Here’s simply one example. People with access to google will sometimes argue that the government should promote the celebration of Christmas because the Founders were Christian. And those same people sometimes include the seventeenth century New England Puritans in their definition of “founder.” But the New England Puritans weren’t the first people to settle what would later become the US, they weren’t the first Europeans to do so, they weren’t the first Europeans to settle what would later become the thirteen colonies, they weren’t even the first English to settle what would later become the thirteen colonies, and they prohibited the celebration of Christmas.

So, really, it’s a group of people arguing (badly) that the government should promote their political agenda.

Well, okay, that’s what everyone does. The difference is that this group is pretending that their political agenda is the only sincerely held religious one. They aren’t arguing for fairness across religious beliefs; they’re pretending only their religion counts. And they don’t even know the history of their religion.

There are two problems with that argument. One I’ll mention now, and the other I’ll get to later. The one I’ll mention now is simply this: let your yea be yea and your nay be nay. Don’t lie. If you want to argue for theocracy, go for it. But don’t argue for theocracy under the cover of religious freedom. The two are opposites.

It is a hobby horse of mine that we teach the history of civil rights movements in the US so badly, and this is an example of why it matters. Everyone loves the people who engaged in the Greensboro sit-in, but they don’t realize that was a private property (Woolworth’s). If you think “sincerely held religious belief” should be sufficient grounds for a private business refusing service, then you endorse segregation. If SCOTUS thought the way you think they should, we would still have race-based segregation.

That’s what segregation was—it was a practice defended by appeals to religion. You can see this in the major arguments for segregation, such as Theodore Bilbo’s Take Your Choice, texts going back to defenses of slavery (it was rare for someone to defend segregation and not slavery), and the numerous pro-segregation sermons and doctrinal statements (Haynes’ Curse of Noah traces out the importance of Genesis IX in both slavery and segregation).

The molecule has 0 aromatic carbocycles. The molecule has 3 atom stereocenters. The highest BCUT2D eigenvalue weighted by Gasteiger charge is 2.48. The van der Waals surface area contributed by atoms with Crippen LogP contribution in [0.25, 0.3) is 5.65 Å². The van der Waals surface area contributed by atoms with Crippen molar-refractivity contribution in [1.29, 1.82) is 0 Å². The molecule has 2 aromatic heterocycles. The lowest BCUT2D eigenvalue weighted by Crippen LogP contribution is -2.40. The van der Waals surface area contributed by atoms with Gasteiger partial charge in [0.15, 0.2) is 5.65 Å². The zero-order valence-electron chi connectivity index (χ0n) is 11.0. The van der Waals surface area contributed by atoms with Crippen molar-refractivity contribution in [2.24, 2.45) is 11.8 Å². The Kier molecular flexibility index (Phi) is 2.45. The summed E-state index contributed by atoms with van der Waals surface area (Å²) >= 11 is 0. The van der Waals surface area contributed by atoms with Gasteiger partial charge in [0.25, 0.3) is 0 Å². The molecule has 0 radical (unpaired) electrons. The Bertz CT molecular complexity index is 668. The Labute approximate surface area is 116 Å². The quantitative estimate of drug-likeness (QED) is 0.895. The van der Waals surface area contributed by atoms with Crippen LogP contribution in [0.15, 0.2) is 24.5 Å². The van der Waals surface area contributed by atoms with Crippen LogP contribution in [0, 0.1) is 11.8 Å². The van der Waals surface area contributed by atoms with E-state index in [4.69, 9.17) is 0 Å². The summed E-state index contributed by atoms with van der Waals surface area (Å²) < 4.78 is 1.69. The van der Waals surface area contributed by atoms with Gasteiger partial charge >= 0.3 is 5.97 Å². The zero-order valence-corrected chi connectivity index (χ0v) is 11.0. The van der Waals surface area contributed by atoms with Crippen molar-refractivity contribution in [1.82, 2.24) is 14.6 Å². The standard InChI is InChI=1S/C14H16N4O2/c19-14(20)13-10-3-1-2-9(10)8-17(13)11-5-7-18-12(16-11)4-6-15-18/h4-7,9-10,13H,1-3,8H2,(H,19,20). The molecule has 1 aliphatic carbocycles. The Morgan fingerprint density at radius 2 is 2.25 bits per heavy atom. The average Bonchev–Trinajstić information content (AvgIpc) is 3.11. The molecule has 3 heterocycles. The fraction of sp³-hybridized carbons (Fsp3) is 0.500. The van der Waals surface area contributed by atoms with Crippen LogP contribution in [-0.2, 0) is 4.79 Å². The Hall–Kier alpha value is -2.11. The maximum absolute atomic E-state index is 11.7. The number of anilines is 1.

Take, for example, Newman v. Piggie Park Enterprises, a SCOTUS case in which an owner of a drive-in barbeque place argued that it was his right to refuse to serve nonwhites. He said he had that right because the federal law didn’t apply to him (a technical issue easily solved—it did), property rights (another easily solved issue), and his religious freedom.

In that era, the religious freedom issue was also easily solved. The tendency of SCOTUS was to say that religious freedom was a private issue, and so could be relatively easily trounced in the public by other concerns, especially fairness (more on that below). Also, courts tended to rule on the basis of mainstream religious beliefs. If you read the transcript of testimony, you would notice that the judge refuses to take Bessinger’s reading of the Bible as a basis of authority. When Bessinger tries to support his claim with a newspaper clipping, the judge cuts it short. And the judge never worries about Bessinger’s personal reading of Scripture.

And so he shut down the head of the National Association for the Advancement of White People and all the other bigots who wanted to refuse to serve African Americans. He did so because he rejected Bessinger’s religious expertise.

But, had he used the standard of “sincerely held religious belief,” then he would have had to rule in favor of Bessinger, because all Bessinger would have had to do was to show that his reading of Scripture was sincere, not reasonable.

Notice this exchange:

Q: And is it—in your treatment with every individual everyday, do you follow this?

Bessinger: Well, I certainly think I try to. I mean I do as much as I possibly can. What I mean by that, I certainly hope I am living that life, that is what your question is.

Q: Is it your belief to that effect?

Bessinger: Absolutely.

Q: Do you have any beliefs concerning segregation of the races, is that intwined or intermingled with or part of your beliefs as a Christian?

Bessinger: Yes, sir, that is very much part of my belief as a Christian, mixing of the races certainly is.

Q: By races you refer to what, sir?

Bessinger: By races, I refer to the race as the black race, the white race, and the yellow race.